She credits FIFSW’s supportive community for boosting her confidence during challenging times and wants new students to know that the Faculty values the diversity of experiences that students bring to the program. “You don’t have to leave your experiences at the door,” she says.
“It was absolutely not easy to pivot from a decade-long scientific career and make the decision to leave my role as a scientist,” says Tekirdag-Kosar. “In times of challenge, I remember my deep need to be there for others in the same way that I have been supported by many mental health professionals throughout my life. It is my turn to give back and support people now.”
By Anna-Liza Badaloo
- Q & A: Master of Social Work student Frances Li shares insight on the international student experience at U of T
- Q & A: Advanced Standing Master of Social Work student Titus Chan is applying his clinical experience to his work in public policy
- Yiwei (Patricia) Quan’s research on the experiences of international students receives a 2022 Clara Mayo Grant
In Memoriam: Professor Emeritus Donald E. Meeks
Donald Meeks — a Professor Emeritus at the University of Toronto’s Factor-Inwentash Faculty of Social Work — passed away peacefully on January 17 at 92 years old.
Dr. Meeks’ impact both locally and abroad as a teacher, researcher, activist, and leader with a strong commitment to social justice was remarkable. In 2006 he was awarded the Order of Canada in recognition of his illustrious career as a social work professor, a groundbreaking and internationally renowned addictions expert, and a leader in human rights and race relations. At the University of Toronto, the mark he left on students, faculty, and staff is indelible.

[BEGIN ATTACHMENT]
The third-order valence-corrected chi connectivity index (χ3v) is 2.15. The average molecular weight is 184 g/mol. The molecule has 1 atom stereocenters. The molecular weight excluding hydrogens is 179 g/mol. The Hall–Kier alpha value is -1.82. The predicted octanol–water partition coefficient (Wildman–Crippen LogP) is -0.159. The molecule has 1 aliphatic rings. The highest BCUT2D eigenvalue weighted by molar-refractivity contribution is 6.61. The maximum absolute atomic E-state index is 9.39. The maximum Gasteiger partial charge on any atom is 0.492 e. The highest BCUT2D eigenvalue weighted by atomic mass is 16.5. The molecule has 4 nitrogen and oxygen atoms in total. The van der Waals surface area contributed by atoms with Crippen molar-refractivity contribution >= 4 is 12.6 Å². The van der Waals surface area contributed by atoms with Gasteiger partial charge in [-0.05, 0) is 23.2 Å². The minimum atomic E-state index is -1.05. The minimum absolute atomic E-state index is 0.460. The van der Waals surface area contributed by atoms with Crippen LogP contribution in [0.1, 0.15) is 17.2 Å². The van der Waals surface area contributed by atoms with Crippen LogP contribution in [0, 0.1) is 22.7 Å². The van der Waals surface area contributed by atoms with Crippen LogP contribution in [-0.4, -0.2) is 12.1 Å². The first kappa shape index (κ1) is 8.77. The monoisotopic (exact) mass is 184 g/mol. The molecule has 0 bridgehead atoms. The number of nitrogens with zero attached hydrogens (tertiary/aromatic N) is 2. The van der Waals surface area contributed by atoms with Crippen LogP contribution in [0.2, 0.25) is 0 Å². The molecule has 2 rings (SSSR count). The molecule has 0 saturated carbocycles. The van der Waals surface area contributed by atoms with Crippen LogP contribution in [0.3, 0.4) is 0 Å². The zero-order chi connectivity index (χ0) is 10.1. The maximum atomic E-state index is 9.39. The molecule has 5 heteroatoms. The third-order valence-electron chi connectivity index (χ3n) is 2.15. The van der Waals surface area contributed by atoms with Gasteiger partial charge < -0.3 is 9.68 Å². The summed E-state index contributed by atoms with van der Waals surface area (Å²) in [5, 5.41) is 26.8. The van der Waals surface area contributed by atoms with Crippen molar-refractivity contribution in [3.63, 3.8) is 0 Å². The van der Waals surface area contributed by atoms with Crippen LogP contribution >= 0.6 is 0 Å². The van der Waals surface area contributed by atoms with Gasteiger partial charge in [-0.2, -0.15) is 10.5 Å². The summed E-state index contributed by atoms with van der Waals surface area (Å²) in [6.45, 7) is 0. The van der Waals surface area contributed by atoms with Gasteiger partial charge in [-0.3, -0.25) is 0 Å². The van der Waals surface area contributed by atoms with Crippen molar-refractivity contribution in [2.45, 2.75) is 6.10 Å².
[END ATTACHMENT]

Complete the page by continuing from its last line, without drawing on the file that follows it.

Dr. Meeks grew up in Pennsylvania’s declining steel towns, within a system that directed Black students away from academics. Regardless, his parents had high academic expectations. After excelling in high school, he received a scholarship to Hampton University in Virginia, where he flourished as both a scholar and campus leader. Inspired by both frequent encounters with discrimination and his father’s dedication as a preacher to helping others, Dr. Meeks pursued a career that would allow him to combat racism and serve those disadvantaged by systemic injustice. He received his Master of Social Work degree from Atlanta University and his PhD in Social Work from Smith College.